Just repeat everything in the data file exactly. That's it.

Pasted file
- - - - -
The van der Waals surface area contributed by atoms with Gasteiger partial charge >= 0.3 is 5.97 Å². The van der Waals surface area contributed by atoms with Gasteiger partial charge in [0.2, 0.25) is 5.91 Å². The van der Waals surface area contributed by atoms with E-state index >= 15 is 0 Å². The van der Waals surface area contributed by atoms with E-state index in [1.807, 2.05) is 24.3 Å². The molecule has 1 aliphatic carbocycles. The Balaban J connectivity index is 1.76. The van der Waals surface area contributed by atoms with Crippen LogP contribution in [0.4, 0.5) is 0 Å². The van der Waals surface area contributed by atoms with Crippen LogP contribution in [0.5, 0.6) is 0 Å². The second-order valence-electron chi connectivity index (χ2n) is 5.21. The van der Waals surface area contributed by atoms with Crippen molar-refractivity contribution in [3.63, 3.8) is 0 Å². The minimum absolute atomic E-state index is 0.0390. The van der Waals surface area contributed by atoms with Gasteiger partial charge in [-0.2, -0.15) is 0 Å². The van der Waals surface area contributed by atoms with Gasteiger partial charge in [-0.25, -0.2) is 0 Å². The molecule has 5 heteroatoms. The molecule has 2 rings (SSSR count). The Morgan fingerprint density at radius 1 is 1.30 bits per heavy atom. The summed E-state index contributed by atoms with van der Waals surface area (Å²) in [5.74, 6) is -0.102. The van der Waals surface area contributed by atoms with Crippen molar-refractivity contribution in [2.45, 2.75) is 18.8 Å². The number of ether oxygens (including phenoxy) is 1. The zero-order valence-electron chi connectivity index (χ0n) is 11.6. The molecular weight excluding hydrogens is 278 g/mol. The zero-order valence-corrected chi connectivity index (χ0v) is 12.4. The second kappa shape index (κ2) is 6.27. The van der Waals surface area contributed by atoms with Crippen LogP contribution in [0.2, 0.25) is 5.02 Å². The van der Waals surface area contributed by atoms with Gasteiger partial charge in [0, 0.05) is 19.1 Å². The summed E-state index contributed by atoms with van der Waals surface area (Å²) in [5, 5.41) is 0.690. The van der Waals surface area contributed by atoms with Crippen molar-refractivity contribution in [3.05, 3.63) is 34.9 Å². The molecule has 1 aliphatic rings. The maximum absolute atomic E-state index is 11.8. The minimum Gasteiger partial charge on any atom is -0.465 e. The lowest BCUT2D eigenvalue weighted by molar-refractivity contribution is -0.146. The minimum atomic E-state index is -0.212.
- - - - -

The van der Waals surface area contributed by atoms with Gasteiger partial charge >= 0.3 is 5.97 Å². The van der Waals surface area contributed by atoms with Gasteiger partial charge in [0.2, 0.25) is 5.91 Å². The van der Waals surface area contributed by atoms with E-state index >= 15 is 0 Å². The van der Waals surface area contributed by atoms with E-state index in [1.807, 2.05) is 24.3 Å². The molecule has 1 aliphatic carbocycles. The Balaban J connectivity index is 1.76. The van der Waals surface area contributed by atoms with Crippen LogP contribution in [0.4, 0.5) is 0 Å². The van der Waals surface area contributed by atoms with Crippen LogP contribution in [0.5, 0.6) is 0 Å². The second-order valence-electron chi connectivity index (χ2n) is 5.21. The van der Waals surface area contributed by atoms with Crippen molar-refractivity contribution in [3.63, 3.8) is 0 Å². The minimum absolute atomic E-state index is 0.0390. The van der Waals surface area contributed by atoms with Gasteiger partial charge in [-0.2, -0.15) is 0 Å². The van der Waals surface area contributed by atoms with Gasteiger partial charge in [-0.25, -0.2) is 0 Å². The molecule has 5 heteroatoms. The molecule has 2 rings (SSSR count). The Morgan fingerprint density at radius 1 is 1.30 bits per heavy atom. The summed E-state index contributed by atoms with van der Waals surface area (Å²) in [5.74, 6) is -0.102. The van der Waals surface area contributed by atoms with Crippen molar-refractivity contribution in [2.45, 2.75) is 18.8 Å². The number of ether oxygens (including phenoxy) is 1. The zero-order valence-electron chi connectivity index (χ0n) is 11.6. The molecular weight excluding hydrogens is 278 g/mol. The zero-order valence-corrected chi connectivity index (χ0v) is 12.4. The second kappa shape index (κ2) is 6.27. The van der Waals surface area contributed by atoms with Crippen LogP contribution in [0.2, 0.25) is 5.02 Å². The van der Waals surface area contributed by atoms with Gasteiger partial charge in [0, 0.05) is 19.1 Å². The summed E-state index contributed by atoms with van der Waals surface area (Å²) in [5, 5.41) is 0.690. The van der Waals surface area contributed by atoms with Crippen molar-refractivity contribution in [3.05, 3.63) is 34.9 Å². The molecule has 1 aliphatic rings. The maximum absolute atomic E-state index is 11.8. The minimum Gasteiger partial charge on any atom is -0.465 e. The lowest BCUT2D eigenvalue weighted by molar-refractivity contribution is -0.146. The minimum atomic E-state index is -0.212.